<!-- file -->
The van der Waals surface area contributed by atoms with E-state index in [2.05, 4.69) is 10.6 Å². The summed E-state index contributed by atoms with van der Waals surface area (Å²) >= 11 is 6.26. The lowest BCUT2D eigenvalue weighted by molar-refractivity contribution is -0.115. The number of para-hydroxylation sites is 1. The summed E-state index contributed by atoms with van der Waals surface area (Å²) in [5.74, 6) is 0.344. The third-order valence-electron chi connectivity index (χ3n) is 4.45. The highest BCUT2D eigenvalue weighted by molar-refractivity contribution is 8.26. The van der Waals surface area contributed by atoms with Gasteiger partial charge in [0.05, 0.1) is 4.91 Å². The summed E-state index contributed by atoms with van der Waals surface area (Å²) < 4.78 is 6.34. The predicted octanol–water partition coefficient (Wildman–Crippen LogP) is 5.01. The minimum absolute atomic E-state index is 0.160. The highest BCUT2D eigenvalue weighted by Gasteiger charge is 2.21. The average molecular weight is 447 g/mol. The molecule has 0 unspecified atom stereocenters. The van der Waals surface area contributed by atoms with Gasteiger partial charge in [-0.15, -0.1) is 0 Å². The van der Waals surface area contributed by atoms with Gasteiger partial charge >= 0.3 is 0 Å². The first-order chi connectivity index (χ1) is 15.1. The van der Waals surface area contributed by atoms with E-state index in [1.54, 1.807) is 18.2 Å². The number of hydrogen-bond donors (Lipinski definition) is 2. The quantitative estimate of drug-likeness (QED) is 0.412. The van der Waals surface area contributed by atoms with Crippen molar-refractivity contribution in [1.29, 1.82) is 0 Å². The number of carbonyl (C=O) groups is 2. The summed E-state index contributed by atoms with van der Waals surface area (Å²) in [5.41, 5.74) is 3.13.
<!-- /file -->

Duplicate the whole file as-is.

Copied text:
The van der Waals surface area contributed by atoms with E-state index in [2.05, 4.69) is 10.6 Å². The summed E-state index contributed by atoms with van der Waals surface area (Å²) >= 11 is 6.26. The lowest BCUT2D eigenvalue weighted by molar-refractivity contribution is -0.115. The number of para-hydroxylation sites is 1. The summed E-state index contributed by atoms with van der Waals surface area (Å²) in [5.74, 6) is 0.344. The third-order valence-electron chi connectivity index (χ3n) is 4.45. The highest BCUT2D eigenvalue weighted by molar-refractivity contribution is 8.26. The van der Waals surface area contributed by atoms with Gasteiger partial charge in [0.05, 0.1) is 4.91 Å². The summed E-state index contributed by atoms with van der Waals surface area (Å²) < 4.78 is 6.34. The predicted octanol–water partition coefficient (Wildman–Crippen LogP) is 5.01. The minimum absolute atomic E-state index is 0.160. The highest BCUT2D eigenvalue weighted by Gasteiger charge is 2.21. The average molecular weight is 447 g/mol. The molecule has 0 unspecified atom stereocenters. The van der Waals surface area contributed by atoms with Gasteiger partial charge in [-0.15, -0.1) is 0 Å². The van der Waals surface area contributed by atoms with Gasteiger partial charge >= 0.3 is 0 Å². The first-order chi connectivity index (χ1) is 15.1. The van der Waals surface area contributed by atoms with E-state index in [1.54, 1.807) is 18.2 Å². The number of hydrogen-bond donors (Lipinski definition) is 2. The quantitative estimate of drug-likeness (QED) is 0.412. The van der Waals surface area contributed by atoms with Crippen molar-refractivity contribution in [1.29, 1.82) is 0 Å². The number of carbonyl (C=O) groups is 2. The summed E-state index contributed by atoms with van der Waals surface area (Å²) in [5.41, 5.74) is 3.13.